This is coolbert:
More terra Cotta.
It seems I am wrong about certain details of the terra cotta army of the Qin Emperor.
From my recent blog entry:
"And was found more or less INTACT!! For a science [archeology], discoveries of this magnitude are few and far in between. AND INTACT MAKES IT EVEN THAT MUCH MORE SIGNIFICANT. Normally, archaeologists have to work with fragments, and then INFER a lot of what they conclude. NOT SO with this discovery."
The terra cotta warriors were NOT found intact. I am wrong here.
From an informant who has just visited the terra cotta army exhibit, I receive this correction: [thanks to Jan]
"in 206 BC a rebel in the Qin Dynasty burnt the palace and the mausoleum. The construction of the pits was damaged during the fire. The collapsed roof pressed the terra-cotta warriors and horses into fragments. None of them was completed when unearthed. Mending the broken figures became a painstaking work for archaeological workers."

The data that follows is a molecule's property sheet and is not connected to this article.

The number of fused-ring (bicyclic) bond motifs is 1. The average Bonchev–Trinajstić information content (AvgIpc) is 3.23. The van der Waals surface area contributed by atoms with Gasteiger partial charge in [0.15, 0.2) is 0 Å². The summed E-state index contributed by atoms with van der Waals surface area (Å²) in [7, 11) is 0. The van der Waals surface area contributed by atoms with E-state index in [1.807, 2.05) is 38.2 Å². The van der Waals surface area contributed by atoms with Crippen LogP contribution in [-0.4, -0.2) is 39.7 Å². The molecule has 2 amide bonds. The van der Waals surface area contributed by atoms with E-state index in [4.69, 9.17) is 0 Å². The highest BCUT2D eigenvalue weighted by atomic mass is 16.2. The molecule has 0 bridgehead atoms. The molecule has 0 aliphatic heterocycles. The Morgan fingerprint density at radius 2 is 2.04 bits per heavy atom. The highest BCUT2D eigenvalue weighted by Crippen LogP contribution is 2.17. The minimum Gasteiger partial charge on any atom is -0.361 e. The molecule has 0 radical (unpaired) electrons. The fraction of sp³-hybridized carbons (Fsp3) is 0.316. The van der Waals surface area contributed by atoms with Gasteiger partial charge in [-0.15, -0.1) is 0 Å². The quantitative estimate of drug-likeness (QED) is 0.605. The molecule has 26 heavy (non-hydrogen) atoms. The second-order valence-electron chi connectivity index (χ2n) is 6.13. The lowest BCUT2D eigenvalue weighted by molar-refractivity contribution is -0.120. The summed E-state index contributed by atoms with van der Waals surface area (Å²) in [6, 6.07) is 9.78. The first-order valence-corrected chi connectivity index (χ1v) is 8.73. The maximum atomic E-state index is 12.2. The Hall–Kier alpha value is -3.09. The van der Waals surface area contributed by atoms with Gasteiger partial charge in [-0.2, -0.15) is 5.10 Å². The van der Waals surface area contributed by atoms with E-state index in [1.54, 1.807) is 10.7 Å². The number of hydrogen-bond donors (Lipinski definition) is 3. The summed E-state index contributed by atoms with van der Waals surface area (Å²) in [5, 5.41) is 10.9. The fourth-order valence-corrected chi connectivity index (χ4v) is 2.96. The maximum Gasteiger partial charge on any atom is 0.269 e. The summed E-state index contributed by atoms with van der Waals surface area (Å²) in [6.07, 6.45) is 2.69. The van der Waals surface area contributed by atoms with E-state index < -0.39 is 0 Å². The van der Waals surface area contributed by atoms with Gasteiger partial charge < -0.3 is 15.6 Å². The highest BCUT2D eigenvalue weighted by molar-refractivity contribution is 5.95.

"So all warriors, horses, etc. available to the public are broken fragments that have been pieced together. That is what is so amazing! You can still see the result of the fire in the other two pits where the warriors are still in pieces and you can see the staging areas where they are being put together. What painstaking work! Since they discovered the warriors they have also discovered a process of applying a pigment on the newly unearthed figures to keep the original paint on the statues from fading and flaking after being brought to light."
Have been painstakingly put back together - - and the original paint protected! Some are put back together, re-assembled as they were originally, some are being put back together, and some still lay shattered, and will be left that way as part of the exhibit!
Still, all the same, amazing.